SAN DIEGO — On the last Sunday of each month, 89-year-old Pat Anderson of Escondido, Calif., gets together with the six other local senior women who make up her highly specialized knitting circle. But don’t let these ladies’ shared passion for knitting fool you into thinking they’re leisurely hobbyists.
Anderson is the founder of the Sisterhood of the Boobless Wonders, a group of breast cancer survivors who over the past five years have knitted and given away nearly 2,500 pairs of Busters, which are breast-shaped pillowlike bra inserts for women who have lost breasts to mastectomy surgery.
Anderson started the Busters project in 2017 as what she calls her last and largest knitting project in her 50-year career as a dedicated fiber designer. The widowed Minnesota native lost her breasts to cancer at the age of 74. During her recovery, she received a pair of silicone prosthetic forms to wear inside her bra but — like many women — she found the silicone forms were too heavy and they didn’t fit properly.
She tried putting rolled-up socks and bath scrubbers in her bra instead, and then gave up and wore nothing, but her clothes didn’t fit properly, so she decided to create her own knitted wardrobe accessories with acrylic and nylon yarn. The resulting pattern, which she has patented, has triangular knitted panels on top and a flat panel in the back with a hole in the middle that can be used to fill the Buster with enough polyfiber filling to fit any breast cup size.
Eager to share her creation with others, Anderson reached out to Sharp Memorial Hospital’s oncology patient navigators to get referrals for women who’d like a pair of Busters. As word spread nationwide about Anderson’s self-funded campaign, she has gradually recruited six other master knitters to the fold: Pat Moller, Jan Rillie, Pat Hamada, Ann Hornby, Bobbie Weiss and K.J. Koljonen.
The recruitment job has been a big challenge. Not only must the all-volunteer team members be professional-level knitters willing to give dozens of hours of their time each month to knit flawless Busters, they must also be breast cancer survivors. That’s the key, Anderson said, to being part of the Sisterhood of the Boobless Wonders, or SBW for short.
“They must be breast cancer survivors in order to be part of a team that is making a really significant difference in other women’s lives,” Anderson said. “When we are working on Busters, our entire mental, physical and emotional energy is focused on the project and we transfer that energy to the project through our hands.”
Anderson said it takes about eight hours to complete a set of Busters, which come in a variety of pretty pastel colors to brighten their wearers’ spirits. Whenever Anderson receives an order via email (firstname.lastname@example.org), she gets the owner’s size preference and address, gift wraps a set, puts it in a packing envelope and ships it immediately.
In the early years, Anderson covered all the yarn, packaging and shipping costs herself, but many recipients respond with a thank-you note and donation to pay forward the gift of Busters to another breast cancer survivor. Any cash donations left over at the end of the year after product costs are covered have been donated to Sharp Memorial Hospital.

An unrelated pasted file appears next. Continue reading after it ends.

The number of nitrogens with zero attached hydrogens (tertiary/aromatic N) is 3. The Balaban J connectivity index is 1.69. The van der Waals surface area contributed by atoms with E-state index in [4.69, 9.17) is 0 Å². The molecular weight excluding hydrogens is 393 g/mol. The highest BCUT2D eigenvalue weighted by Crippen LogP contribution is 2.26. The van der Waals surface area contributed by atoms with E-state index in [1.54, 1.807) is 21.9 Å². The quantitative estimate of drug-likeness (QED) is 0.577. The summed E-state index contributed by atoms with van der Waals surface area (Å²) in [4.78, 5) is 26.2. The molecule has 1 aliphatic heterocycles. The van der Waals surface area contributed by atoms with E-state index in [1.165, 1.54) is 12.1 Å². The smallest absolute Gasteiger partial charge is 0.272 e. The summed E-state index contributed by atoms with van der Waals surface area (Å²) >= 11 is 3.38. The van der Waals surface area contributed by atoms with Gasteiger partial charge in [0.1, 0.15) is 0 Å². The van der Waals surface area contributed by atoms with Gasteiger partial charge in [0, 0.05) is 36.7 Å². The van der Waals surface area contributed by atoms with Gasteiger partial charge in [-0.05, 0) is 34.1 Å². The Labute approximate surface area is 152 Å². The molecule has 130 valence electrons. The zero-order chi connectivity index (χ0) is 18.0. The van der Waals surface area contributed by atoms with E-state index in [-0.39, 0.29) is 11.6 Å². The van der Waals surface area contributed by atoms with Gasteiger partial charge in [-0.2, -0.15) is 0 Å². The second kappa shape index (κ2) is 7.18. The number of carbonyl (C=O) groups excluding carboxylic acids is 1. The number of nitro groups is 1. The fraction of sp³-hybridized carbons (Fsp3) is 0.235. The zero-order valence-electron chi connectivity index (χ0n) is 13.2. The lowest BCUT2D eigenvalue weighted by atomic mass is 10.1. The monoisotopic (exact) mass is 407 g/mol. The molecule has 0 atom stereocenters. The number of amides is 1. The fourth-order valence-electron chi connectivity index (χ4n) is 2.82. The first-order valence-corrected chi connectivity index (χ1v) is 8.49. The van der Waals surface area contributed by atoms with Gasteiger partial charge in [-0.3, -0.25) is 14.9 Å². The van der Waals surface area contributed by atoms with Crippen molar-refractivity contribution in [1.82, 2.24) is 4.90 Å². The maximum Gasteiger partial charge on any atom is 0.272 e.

Last year, after “PBS NewsHour” did a national story on the Sisterhood, so many Busters orders and donations poured in that Anderson had $9,600 in donations left over at year-end. She gave $6,100 to Sharp Memorial, $1,000 to KPBS Television and $2,500 to the Bay area chapter of Pink Ribbon Girls, a survivors-run movement that provides hot meals, housekeeping, babysitting, rides to appointments and other services to women undergoing breast cancer treatment.
The PBS report was a boon for Anderson’s knitting team, which was largely idled for much of the pandemic. Last month, Anderson shipped out 31 pairs of Busters. In the same month last year, she shipped just five pairs. Her goal is to get enough orders to keep the team engaged — they have a group goal of 82 pairs a month — so they have plenty of inventory available in all colors and cup sizes and no one has to wait more than a few days for a pair.
Anderson said many of her new clients over the past two years have ordered Busters because the small boutiques around the country that fitted and sold silicone prosthetics went out of business during the pandemic. Anderson said women could still shop online for these products, which can cost up to $300 per prosthetic, but they can’t test it out first. She said some of these silicone devices weren’t returnable and some women have had trouble filing the necessary paperwork to get reimbursed by their insurers.
Besides maintaining a steady stream of orders, Anderson has another goal — to recruit more knitters. She will turn 90 in September and two other knitters are also in their 80s. The youngest knitter is 68. Anderson is now making plans to train the other Busters knitters to share the responsibilities of purchasing materials, handling orders, shipping and charitable giving when she’s gone.
Recently, Anderson learned she was nominated for a community hero award at this summer’s San Diego County Fair. She was touched by the nomination and she’s proud of the work Busters has accomplished over the past five years.
“This is the culmination of all those 50 years that I spent working toward this,” she said. “It feels awfully good to see that this particular project, which is the most important one I’ve ever done, has made such a difference to so many people.”